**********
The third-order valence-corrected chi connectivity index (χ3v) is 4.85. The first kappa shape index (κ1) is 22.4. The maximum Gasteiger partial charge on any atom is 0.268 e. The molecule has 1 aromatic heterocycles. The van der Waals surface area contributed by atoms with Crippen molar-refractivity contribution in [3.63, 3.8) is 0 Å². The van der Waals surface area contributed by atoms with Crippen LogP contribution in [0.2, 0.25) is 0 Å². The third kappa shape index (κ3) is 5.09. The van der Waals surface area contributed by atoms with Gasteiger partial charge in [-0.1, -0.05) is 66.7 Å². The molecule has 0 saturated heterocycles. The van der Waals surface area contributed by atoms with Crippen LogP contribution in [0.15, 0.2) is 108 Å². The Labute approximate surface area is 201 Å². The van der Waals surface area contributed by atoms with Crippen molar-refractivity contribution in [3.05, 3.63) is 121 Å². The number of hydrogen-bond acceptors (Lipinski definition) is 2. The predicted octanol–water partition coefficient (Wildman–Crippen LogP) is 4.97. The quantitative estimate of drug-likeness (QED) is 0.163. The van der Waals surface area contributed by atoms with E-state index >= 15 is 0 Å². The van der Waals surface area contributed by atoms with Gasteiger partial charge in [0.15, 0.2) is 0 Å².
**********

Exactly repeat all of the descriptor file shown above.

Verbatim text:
The third-order valence-corrected chi connectivity index (χ3v) is 4.85. The first kappa shape index (κ1) is 22.4. The maximum Gasteiger partial charge on any atom is 0.268 e. The molecule has 1 aromatic heterocycles. The van der Waals surface area contributed by atoms with Crippen molar-refractivity contribution in [3.63, 3.8) is 0 Å². The van der Waals surface area contributed by atoms with Crippen LogP contribution in [0.2, 0.25) is 0 Å². The third kappa shape index (κ3) is 5.09. The van der Waals surface area contributed by atoms with Gasteiger partial charge in [-0.1, -0.05) is 66.7 Å². The molecule has 0 saturated heterocycles. The van der Waals surface area contributed by atoms with Crippen LogP contribution in [0.15, 0.2) is 108 Å². The Labute approximate surface area is 201 Å². The van der Waals surface area contributed by atoms with Crippen molar-refractivity contribution in [3.05, 3.63) is 121 Å². The number of hydrogen-bond acceptors (Lipinski definition) is 2. The predicted octanol–water partition coefficient (Wildman–Crippen LogP) is 4.97. The quantitative estimate of drug-likeness (QED) is 0.163. The van der Waals surface area contributed by atoms with E-state index >= 15 is 0 Å². The van der Waals surface area contributed by atoms with Gasteiger partial charge in [0.15, 0.2) is 0 Å².